Debbie Friedman dies in California

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The New York-born Debbie Friedman, legendary American Jewish composer and singer, died in her late 50s after a few days of hospitalization. Debbie is credited with creating a whole new genre of contemporary, accessible Jewish music. She is best known for her composition “Mi Shebeirach,” a prayer for healing that is sung in many North American congregations.

Over the course of her distinguished career Debbie Friedman, has released over 20 albums and performed in sold out concerts at Carnegie Hall and in hundreds of cities around the world. Her work has been lauded by industry critics and she has been honored by numerous national and international organizations with their most prestigious awards.

Friedman began her career in the 1970s when she started writing liturgical music as a group song leader at the Union for Reform Judaism’s Olin-Sang-Ruby Union Institute summer camp.  She incorporated ancient texts into contemporary melodies to make them more accessible to a wider audience, according to the Jerusalem Post.

Debbie influenced and enriched contemporary Jewish music in a profound way. Her music crossedgenerational and denominational lines and carved a powerful legacy of authentic Jewish spirituality into our daily lives,” reads a Union for Reform Judaism statement.

During her 35-year career, she released over 20 albums and performed in concerts worldwide at synagogues, schools and venues such as Carnegie Hall.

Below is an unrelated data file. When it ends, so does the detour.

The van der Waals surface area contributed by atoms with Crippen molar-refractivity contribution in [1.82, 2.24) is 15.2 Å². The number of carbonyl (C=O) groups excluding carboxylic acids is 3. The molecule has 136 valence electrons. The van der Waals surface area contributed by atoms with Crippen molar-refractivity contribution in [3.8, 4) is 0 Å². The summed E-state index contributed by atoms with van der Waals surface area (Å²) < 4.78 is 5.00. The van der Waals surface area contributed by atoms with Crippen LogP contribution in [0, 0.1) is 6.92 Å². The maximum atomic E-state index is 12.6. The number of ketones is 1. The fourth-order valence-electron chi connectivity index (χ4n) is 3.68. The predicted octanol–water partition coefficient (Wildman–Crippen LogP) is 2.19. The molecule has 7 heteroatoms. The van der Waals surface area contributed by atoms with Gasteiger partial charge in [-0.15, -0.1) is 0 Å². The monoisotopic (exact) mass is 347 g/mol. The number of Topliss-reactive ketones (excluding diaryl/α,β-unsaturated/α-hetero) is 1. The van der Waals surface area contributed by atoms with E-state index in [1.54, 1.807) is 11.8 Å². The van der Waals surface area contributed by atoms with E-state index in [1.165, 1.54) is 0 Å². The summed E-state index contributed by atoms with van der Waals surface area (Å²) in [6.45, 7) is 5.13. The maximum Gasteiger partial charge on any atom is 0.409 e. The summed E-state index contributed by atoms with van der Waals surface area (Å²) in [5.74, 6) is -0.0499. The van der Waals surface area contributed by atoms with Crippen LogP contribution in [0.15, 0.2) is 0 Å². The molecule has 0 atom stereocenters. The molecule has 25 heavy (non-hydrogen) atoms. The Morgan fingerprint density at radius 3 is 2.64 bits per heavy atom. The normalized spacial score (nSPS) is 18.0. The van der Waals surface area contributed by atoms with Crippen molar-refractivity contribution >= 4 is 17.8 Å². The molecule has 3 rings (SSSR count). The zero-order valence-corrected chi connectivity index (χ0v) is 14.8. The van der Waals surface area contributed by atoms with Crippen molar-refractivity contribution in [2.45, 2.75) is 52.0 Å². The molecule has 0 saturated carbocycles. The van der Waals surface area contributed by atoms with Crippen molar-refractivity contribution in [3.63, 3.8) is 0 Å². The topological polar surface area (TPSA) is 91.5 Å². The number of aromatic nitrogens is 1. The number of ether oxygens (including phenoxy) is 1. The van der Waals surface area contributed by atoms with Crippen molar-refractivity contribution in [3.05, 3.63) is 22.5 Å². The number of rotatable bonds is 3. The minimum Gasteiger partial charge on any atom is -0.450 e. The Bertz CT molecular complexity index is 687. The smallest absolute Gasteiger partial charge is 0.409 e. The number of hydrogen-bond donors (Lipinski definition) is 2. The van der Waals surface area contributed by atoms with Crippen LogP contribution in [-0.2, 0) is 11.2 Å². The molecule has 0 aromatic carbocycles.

By creating a whole new genre of Jewish music, Debbie was able to reintroduce authentic Jewish spirituality,” said Rabbi Daniel Freedlander, vice president of the Union for Reform Judaism, in a statement. “She wrote melodies that spoke to us, spoke to our intellect, spoke to our emotions.”

From the beginning of my career, I’ve tried to help people see how prayer can be a source of comfort in both good times and bad” – Debbie once told – “This is particularly the case with my latest CD, As You Go On Your Way: Shacharit – The Morning Prayers, which I hope will give people the opportunity to pray in an intimate and personal way with the goal of helping them get through these difficult times. I want to help people to begin their day with an open heart; to learn to pray in a comfortable, non-threatening way. Maybe, they’ll first experience it as music but, over time, they may learn the prayers. In this time of tremendous uncertainty, when so many are feeling anxious and stressed, the comfort and sense of peace that prayer brings is a wonderful thing. To be able to start your day that way, is even better.

Debbie Friedman, who blended American folk music with Hebrew liturgical texts to produce popular sing-along style synagogue music, died of pneumonia in a California hospital on Sunday. (Photography by Michael Fox via Jewish Journal)

To buy CDs/listen to samples click here (iTunes)

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